Gwede, in bed with big oil: Open letter to Gwede Mantashe

An open letter to Gwede Mantashe

Dear Minister Mantashe,
Why is the South African government so keen to cosy up with the fossil fuel industry? What is the attraction? Scientists have been telling us for decades that by burning fossil fuels we are belching out gases that are dangerously warming the atmosphere. But the fossil fuel industry,
rather than investing in change, has invested in questioning and obscuring the message and playing down the risks.

Now everything the scientists predicted is here to see in the real world. It is impossible to tune in to the news and not hear about a bigger storm, a more devastating flood, a longer drought, a more extensive forest fire, a new temperature record being broken or another animal joining the endangered list. How loud does the Earth have to shout before we stop and listen? How long will we delay when, as a 2021 report by Energy Innovation explains, “even a short-term delay in adopting strong climate policies dramatically increases the cost of decarbonization and risks irreversible ecological impacts?”

The attraction, of course, is money. Every politician seeks the holy grail of economic growth. Oil executives come, like Prince Charming promising to elevate us from rags to riches, by pouring petrocash into our economy. But right now, there is something more important than economic growth and that is survival. We can’t eat if farmers can’t grow grain and crops because of excessive heat, unpredictable rain or no rain. We can’t fish if fish are dying from heat and lack of oxygen caused by marine heatwaves. We can’t live if the Earth’s organs – the polar ice caps, the Amazon rain forest, the North American boreal forest and the ocean – are being mortally wounded.

But even if we narrow our focus from this dire bigger picture and set our sights on economic growth, the fuel industry’s claim that investing in expanding fossil fuel industries is an economic holy grail for South Africa is flawed on a number of counts—Firstly there are loss and damage risks. The world economy is being hit by the enormous economic cost of natural disasters and recovery from them. In May, the World Meteorological Association reported that economic losses from drought, floods, storms and wildfires had increased in the last decade by 50% compared to the previous decade. South Africa has not been among the hardest hit so far but has had its share of droughts and floods and has little resilience to cope with the financial burden of disaster management and reconstruction costs.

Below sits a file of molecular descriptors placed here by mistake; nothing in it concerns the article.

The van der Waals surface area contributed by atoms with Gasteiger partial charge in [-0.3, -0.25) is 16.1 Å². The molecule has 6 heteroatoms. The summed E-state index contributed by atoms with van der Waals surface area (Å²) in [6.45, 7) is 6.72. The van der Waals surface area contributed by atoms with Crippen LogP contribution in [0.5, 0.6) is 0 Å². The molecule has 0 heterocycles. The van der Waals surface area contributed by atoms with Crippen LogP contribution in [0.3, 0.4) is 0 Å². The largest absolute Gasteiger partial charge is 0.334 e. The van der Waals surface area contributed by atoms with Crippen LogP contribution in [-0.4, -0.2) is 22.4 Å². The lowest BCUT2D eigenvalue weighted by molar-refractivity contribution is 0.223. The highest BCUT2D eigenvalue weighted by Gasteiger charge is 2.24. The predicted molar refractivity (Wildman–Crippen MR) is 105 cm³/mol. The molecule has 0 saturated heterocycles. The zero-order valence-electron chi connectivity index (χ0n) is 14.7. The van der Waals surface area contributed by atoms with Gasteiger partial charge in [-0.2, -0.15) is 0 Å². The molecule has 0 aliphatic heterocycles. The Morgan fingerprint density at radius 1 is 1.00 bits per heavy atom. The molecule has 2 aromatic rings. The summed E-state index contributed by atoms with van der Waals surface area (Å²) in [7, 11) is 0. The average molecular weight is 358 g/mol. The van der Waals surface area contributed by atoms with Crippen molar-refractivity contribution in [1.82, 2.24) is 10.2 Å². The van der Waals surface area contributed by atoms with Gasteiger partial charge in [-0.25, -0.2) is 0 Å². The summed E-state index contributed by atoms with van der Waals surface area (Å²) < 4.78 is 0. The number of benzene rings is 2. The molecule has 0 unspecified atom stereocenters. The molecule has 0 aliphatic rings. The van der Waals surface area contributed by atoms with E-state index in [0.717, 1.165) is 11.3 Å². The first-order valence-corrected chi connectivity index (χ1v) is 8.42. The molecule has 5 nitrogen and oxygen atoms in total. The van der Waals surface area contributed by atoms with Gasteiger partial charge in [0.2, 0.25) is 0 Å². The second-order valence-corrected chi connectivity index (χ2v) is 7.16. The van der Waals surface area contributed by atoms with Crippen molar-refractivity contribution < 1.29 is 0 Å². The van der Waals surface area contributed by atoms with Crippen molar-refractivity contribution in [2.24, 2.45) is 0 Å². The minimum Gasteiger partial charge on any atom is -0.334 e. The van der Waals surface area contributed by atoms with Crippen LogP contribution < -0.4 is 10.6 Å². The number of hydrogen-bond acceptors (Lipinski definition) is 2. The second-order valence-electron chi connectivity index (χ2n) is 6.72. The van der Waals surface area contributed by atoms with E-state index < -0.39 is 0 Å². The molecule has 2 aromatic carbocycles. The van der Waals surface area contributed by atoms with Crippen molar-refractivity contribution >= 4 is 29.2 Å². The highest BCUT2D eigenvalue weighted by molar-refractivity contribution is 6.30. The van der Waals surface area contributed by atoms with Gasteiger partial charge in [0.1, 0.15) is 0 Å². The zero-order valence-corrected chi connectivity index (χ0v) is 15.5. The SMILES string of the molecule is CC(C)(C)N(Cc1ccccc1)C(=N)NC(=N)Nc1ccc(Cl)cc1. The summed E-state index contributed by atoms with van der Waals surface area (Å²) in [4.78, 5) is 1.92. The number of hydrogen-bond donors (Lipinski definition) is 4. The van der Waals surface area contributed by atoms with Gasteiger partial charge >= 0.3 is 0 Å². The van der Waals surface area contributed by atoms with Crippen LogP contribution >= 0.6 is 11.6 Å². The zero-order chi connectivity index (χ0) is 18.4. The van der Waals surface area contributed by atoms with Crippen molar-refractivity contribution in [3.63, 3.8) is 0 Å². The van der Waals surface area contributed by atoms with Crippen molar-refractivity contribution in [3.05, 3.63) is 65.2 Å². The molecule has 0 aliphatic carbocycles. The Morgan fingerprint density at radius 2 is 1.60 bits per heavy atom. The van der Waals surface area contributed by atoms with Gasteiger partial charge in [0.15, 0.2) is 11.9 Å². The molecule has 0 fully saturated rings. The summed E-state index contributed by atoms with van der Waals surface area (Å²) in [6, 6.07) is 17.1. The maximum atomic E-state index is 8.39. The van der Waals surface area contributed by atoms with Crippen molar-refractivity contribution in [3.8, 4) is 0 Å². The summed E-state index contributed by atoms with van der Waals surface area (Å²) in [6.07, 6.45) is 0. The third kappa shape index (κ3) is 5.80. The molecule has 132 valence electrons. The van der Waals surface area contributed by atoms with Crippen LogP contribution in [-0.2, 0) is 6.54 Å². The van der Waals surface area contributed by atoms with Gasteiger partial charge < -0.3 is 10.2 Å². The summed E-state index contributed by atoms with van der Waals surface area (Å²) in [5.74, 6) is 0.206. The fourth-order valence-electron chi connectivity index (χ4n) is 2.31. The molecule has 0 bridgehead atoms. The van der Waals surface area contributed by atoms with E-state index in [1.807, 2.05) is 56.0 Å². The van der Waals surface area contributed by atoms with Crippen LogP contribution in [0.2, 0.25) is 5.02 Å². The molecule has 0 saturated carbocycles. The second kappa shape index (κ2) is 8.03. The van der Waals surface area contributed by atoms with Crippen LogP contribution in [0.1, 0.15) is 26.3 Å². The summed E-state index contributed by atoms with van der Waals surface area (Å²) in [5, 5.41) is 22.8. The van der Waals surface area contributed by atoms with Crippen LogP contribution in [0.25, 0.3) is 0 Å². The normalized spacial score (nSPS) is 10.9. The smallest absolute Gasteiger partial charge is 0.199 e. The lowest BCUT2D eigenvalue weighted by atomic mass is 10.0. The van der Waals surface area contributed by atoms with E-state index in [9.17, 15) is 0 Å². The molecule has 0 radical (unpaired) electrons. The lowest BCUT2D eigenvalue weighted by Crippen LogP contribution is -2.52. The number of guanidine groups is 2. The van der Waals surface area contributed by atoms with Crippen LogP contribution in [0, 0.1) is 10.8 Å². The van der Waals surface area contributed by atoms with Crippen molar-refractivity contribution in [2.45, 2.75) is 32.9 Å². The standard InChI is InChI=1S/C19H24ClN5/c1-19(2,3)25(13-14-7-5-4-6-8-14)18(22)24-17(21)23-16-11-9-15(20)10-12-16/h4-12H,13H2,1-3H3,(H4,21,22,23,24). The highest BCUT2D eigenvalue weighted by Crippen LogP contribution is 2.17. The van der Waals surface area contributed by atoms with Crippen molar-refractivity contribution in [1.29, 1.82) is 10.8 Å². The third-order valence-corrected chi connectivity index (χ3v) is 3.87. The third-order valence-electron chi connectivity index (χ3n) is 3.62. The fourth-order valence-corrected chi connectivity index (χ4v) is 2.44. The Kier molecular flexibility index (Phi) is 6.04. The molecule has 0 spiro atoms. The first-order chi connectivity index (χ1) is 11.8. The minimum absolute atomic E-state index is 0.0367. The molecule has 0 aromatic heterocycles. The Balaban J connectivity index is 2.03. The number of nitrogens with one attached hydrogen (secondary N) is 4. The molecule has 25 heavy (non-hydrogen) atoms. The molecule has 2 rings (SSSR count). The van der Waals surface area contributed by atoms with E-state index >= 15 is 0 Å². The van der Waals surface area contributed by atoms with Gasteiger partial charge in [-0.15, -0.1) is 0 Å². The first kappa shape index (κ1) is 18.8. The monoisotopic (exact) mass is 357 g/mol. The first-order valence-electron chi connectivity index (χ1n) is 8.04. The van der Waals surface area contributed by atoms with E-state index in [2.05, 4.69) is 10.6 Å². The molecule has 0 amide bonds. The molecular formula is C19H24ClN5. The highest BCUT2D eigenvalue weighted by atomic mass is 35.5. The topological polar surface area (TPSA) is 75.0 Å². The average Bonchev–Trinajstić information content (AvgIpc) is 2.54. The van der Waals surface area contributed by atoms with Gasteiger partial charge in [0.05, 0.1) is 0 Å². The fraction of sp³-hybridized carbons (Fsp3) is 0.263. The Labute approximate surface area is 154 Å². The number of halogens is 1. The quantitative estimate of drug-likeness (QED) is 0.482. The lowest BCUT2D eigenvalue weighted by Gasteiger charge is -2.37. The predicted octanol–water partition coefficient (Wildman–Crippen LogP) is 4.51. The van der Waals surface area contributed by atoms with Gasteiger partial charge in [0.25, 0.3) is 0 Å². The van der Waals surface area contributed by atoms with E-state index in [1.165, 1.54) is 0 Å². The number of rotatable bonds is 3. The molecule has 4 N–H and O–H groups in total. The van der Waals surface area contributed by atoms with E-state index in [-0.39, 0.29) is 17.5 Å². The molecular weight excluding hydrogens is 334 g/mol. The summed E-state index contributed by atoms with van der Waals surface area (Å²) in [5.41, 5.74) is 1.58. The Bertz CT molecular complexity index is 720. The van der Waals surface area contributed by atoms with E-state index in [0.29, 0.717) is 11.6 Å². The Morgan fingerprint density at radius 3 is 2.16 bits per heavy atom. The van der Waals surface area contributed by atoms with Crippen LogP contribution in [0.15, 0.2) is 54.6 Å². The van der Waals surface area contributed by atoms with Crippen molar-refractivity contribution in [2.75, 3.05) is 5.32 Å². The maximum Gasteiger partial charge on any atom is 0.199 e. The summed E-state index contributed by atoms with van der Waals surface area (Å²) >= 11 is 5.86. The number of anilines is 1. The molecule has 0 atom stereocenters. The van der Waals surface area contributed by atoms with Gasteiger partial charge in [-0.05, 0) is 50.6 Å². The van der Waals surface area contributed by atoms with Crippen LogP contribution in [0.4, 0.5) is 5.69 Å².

Secondly, there are stranded assets risks if we invest in oil and gas now. The energy transition is speeding up. The International Energy Agency reported in June 2023 that “Global renewable capacity additions are set to soar by 107 gigawatts (GW), the largest absolute increase ever, to more than 440 GW in 2023. The dynamic expansion is taking place across the world’s major markets.” Yet, fossil fuel companies are encouraging South Africa to explore and exploit new sources of oil and gas. It will take time for our oil and gas to come on stream and find markets. If the world is producing more oil and gas than the world demands at the time that South Africa starts producing, South Africa could struggle to find markets and could find itself with investments that have no value. If we transition to net zero by 2050, over US$350 bn in African oil and gas assets could be stranded.